OKRs vs KPIs: What’s the Difference and Why Does It Matter?


As businesses and organizations strive to achieve their goals and objectives, they often rely on two popular performance management tools – OKRs and KPIs. While both OKRs and KPIs are essential for tracking progress and measuring success, they are not the same thing. In this blog post, we’ll explore the differences between OKR vs KPI, and why understanding these differences is crucial for achieving success.

What are OKRs?

OKRs or Objectives and Key Results are a goal-setting framework that helps businesses and organizations to focus on what matters most. The objective is the desired outcome, while the key results are the metrics that measure progress towards the objective. OKRs are usually set at the beginning of a quarter or year and are typically ambitious but achievable.

For example, a company’s objective may be to increase revenue by 20% in the next quarter. To achieve this objective, the key results could include things like acquiring 50 new customers, launching a new product, or increasing average order value by 10%. The idea is that by setting clear objectives and measurable key results, teams can focus their efforts on what’s important and track their progress.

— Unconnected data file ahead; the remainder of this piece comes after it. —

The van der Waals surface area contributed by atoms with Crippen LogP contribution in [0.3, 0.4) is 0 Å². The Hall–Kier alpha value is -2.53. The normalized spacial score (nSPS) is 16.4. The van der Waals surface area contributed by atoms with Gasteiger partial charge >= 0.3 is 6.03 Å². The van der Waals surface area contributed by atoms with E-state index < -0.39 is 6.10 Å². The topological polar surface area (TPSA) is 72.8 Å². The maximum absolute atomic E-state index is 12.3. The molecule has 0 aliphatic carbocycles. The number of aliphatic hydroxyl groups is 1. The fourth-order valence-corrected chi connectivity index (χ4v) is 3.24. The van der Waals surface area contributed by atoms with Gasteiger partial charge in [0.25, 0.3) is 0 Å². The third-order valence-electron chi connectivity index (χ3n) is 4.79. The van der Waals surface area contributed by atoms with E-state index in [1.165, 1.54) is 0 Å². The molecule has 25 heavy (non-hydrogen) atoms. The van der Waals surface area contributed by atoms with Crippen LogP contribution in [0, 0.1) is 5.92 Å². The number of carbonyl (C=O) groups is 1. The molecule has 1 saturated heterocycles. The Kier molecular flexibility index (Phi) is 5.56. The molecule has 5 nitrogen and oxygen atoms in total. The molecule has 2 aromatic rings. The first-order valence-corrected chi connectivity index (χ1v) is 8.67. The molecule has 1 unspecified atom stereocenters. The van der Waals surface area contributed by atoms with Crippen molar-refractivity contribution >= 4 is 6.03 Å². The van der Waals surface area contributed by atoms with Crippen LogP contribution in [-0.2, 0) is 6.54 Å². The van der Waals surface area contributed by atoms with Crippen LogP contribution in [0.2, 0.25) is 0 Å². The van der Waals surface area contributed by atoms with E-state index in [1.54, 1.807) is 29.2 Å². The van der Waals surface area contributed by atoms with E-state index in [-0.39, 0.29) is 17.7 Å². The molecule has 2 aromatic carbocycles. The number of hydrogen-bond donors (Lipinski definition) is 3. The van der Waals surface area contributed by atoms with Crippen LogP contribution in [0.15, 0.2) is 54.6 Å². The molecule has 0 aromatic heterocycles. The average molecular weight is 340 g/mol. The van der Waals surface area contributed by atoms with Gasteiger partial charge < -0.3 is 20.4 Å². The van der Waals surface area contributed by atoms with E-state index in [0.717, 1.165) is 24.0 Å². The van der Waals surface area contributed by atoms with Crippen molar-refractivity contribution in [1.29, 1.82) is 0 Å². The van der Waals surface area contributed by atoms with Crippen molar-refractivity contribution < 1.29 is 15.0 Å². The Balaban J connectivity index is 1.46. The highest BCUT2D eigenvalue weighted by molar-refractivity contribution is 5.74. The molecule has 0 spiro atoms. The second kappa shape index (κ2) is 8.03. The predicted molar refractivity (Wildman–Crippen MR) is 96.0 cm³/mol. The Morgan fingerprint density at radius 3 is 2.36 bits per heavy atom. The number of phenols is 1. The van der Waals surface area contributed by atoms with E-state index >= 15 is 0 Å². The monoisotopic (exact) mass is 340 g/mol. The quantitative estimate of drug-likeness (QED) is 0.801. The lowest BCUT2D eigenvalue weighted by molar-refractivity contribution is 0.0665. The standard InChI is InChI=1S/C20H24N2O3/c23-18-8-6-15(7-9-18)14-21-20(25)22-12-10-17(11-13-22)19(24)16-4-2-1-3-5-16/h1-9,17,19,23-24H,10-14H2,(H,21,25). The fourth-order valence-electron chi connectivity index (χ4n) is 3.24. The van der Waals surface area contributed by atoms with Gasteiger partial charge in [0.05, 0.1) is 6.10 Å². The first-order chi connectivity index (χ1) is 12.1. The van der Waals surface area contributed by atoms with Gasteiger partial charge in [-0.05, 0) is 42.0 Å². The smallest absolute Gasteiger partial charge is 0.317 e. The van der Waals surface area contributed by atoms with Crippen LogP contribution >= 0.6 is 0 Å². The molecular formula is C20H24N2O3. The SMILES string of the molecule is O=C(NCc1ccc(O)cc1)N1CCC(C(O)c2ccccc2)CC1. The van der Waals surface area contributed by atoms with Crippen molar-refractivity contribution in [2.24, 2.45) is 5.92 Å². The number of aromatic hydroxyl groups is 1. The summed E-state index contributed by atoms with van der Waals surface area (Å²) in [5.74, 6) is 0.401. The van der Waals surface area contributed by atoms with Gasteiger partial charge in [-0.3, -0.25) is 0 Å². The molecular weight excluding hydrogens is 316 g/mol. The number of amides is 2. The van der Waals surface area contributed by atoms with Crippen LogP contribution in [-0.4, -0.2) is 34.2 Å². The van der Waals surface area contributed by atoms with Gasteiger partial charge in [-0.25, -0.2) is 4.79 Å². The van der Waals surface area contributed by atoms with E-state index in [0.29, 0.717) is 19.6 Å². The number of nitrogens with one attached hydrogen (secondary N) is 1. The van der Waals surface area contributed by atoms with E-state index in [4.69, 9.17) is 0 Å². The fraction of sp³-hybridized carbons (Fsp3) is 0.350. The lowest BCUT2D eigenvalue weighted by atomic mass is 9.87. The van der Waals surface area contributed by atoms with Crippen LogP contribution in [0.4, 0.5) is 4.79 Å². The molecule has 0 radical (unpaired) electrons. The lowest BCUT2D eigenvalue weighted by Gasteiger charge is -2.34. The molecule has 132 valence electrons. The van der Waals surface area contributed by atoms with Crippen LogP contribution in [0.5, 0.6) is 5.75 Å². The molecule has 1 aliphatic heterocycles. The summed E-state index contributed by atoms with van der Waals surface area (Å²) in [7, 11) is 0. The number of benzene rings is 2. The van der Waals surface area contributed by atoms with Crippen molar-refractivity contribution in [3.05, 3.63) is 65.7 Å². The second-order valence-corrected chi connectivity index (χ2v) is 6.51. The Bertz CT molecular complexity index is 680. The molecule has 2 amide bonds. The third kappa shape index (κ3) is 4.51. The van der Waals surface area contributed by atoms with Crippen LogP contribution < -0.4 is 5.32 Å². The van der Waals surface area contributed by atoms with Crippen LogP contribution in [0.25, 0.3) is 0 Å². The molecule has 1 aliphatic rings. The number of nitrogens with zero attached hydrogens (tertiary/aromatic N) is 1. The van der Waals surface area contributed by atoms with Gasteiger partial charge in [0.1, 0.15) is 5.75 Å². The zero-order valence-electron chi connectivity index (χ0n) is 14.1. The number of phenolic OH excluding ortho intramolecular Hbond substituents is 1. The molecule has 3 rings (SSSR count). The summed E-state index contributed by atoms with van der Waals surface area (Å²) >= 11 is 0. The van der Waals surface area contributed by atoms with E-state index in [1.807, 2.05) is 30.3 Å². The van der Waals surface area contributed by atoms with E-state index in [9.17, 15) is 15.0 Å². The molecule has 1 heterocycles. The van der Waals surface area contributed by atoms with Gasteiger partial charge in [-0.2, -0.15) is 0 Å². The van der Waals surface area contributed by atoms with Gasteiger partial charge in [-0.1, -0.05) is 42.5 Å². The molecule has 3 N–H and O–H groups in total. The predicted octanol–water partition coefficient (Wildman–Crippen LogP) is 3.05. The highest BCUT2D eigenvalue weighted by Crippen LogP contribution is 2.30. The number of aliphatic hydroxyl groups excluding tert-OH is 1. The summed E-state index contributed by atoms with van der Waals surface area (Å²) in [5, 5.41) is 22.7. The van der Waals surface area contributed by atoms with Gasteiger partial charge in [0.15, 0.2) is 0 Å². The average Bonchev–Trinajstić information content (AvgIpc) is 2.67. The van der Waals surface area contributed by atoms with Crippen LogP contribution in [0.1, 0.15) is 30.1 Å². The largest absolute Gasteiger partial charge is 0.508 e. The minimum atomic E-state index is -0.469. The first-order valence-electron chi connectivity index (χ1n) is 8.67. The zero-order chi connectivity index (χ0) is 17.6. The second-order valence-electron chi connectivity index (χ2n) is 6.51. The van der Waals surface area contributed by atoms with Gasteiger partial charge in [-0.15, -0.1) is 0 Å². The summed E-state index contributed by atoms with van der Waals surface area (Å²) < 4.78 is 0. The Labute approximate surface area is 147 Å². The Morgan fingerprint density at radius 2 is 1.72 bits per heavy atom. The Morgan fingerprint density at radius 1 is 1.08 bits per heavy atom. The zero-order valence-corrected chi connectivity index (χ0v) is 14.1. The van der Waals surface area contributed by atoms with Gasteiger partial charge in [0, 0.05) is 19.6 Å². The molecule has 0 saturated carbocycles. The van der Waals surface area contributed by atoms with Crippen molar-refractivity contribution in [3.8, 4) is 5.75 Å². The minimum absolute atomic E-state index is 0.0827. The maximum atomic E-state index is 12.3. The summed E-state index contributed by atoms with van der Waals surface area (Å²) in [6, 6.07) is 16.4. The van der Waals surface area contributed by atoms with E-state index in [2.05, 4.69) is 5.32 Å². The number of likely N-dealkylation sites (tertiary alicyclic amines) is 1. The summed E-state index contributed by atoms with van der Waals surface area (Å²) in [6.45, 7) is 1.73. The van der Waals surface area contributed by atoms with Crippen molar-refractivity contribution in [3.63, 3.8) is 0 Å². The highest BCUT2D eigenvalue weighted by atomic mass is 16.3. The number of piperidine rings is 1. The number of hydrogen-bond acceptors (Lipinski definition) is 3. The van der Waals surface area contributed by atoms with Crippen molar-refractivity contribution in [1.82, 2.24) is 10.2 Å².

What are KPIs?

KPIs or Key Performance Indicators are a set of metrics that businesses use to track performance and measure progress towards their goals. Unlike OKRs, KPIs are not necessarily tied to specific objectives. Instead, KPIs are more focused on the day-to-day operations of the business and can be used to measure anything from sales performance to customer satisfaction.

For example, a company’s KPIs could include metrics like revenue growth, customer retention rate, website traffic, or social media engagement. These metrics help businesses to identify trends, track progress, and make data-driven decisions.

Key Differences between OKRs and KPIs

While OKRs and KPIs are both performance management tools, they differ in several ways. Here are some key differences between OKRs and KPIs:

Focus: OKRs are more focused on achieving specific objectives, while KPIs are more focused on measuring performance in specific areas of the business.

Measurement approach: OKRs are typically measured on a scale of 0-1, with 1 being the target, while KPIs are measured on a scale of 0-100%, with 100% being the target.

Flexibility: OKRs are more flexible than KPIs and can be adjusted throughout the quarter or year based on changing circumstances, while KPIs are usually set at the beginning of a period and remain the same throughout.

Timeframe: OKRs are usually set for a quarter or year, while KPIs can be measured on a daily, weekly, or monthly basis.

OKRs and KPIs in Practice


While OKRs and KPIs differ in several ways, they can be used in combination to achieve business objectives effectively. For example, a company could set OKRs for each quarter, focusing on specific objectives, and use KPIs to measure performance in key areas of the business.